HBR released an article “What Makes the Best Infographics so Convincing?” by Andrea Ovans. It makes a very good read and does identify some important points.
1. Have good background content
The article quotes Gareth Cook saying that the most compelling infographics mine relationships among overlooked variables to tell you something unexpected and get you thinking. In order words, you’ve got to have a good story before you can work out some good illustration of the story.
2. Cut away the clutter.
Learning from the negative, Cook comments that the least effect info graphics overwhelm us with data and confuse us. He lists the example of nutrition labels (well.. i don’t know whether you consider them as infographics). The much improved example comes from Better Food Label, which has redesigned nutrition labels and has cut the clutter into 3 main dimensions – nutrition, foodness and welfare, and then uses a colour scheme to give the consumer and instant visual grading. I particularly like the “foodness” dimension (how much of the food resembles its original form) consider how everyone is concerned about avoiding processed food and eating clean nowadays.
A redesigned and more relevant food label?
3. Don’t forget the whimsy.
Infographics are to communicate and to persuade – humor opens people up and makes them more willing to hear messages. It’s like trying to get a conversation up – stand up comedians are best at that. Have fun communicating!
4. Be honest.
Allow the viewers to have the sense that they’re free to move around and find their own relationships. The article mentions that when viewers are allowed that freedom, they’ll have the confidence that you really are giving them the whole story.
Read an article on the psychology of informational dashboards by Shilpi Choudhury today. In it, she summarises the fundamental reasons why humans crave for information summarised on dashboards:
 Humans have a natural desire to be in control.
 Humans have a notoriously short short term memory.
 Humans desire to cut down clutter.
I guess being the pragmatist I am, the next question that naturally comes to my mind is then: How do we create appealing, effective dashboards?
Some things came up to mind:
Reducing cognitive clutter
Shilpi cites an article by Jakob Nielsen and mentions that we typically can only remember up to 7 distinct chunks of information in our short term memory, and that this information fades in about 20 seconds. What this suggests to me is that we can’t exactly perform cognitive processes involving more than 7 distinct pieces of information — so excel sheets can actually hurt more than help.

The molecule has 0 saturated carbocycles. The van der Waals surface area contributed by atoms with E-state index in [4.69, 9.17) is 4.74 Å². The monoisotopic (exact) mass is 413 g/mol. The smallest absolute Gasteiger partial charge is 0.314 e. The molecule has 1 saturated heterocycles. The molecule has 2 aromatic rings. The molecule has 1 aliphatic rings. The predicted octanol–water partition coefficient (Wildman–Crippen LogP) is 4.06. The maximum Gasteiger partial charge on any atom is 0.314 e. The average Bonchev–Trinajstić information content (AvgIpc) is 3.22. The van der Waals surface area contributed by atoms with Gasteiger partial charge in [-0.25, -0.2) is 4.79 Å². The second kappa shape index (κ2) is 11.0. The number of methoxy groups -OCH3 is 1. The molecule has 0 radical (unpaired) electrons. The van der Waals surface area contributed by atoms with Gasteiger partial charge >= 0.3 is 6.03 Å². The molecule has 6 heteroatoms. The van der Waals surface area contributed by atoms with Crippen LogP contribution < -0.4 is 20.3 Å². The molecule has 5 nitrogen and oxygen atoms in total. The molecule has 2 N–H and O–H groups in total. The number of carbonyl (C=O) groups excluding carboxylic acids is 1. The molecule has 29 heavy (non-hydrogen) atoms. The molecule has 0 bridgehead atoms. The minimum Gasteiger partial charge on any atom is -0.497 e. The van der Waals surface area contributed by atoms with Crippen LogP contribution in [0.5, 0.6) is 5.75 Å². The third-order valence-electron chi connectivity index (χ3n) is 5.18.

Here’s where presenting data visually becomes important – graphs, info-graphics and the likes all serve to reduce the cognitive load such that we can absorb, understand and memorise (short term) more data in order to perform more complex analysis and trending, in effect allowing us to see the forest for the trees easily.
[Likewise in communications, people tire when seeing too many pieces of information/data and would much rather welcome an image]
Of course, not all info-graphics were created equally. The well crafted info-graphic utilises natural psychologically distinct visual attributes like colour, size, density, shape (the gestalt principles!) in order to compress information and hence convey more information to the viewer at a quick glance.
Timely Reminders, Proper Organisation
A second point that would make dashboards useful would be the way it can coordinate and inform users when and where intervention is needed. There should be flexibility for intervention rules to be set in order for the dashboard to prove valuable to the user, whose requirements might change across time.
Finally, a proper dashboard calls for proper organisation of data – and this honestly, shouldn’t be done at the level of the dashboard, but rather at the data architecture level. Ultimately a dashboard is meant for the display and manipulation of data that has been captured and organised within a system – if the system has a crappy data architecture, then the dashboard is probably not going to be any bit helpful.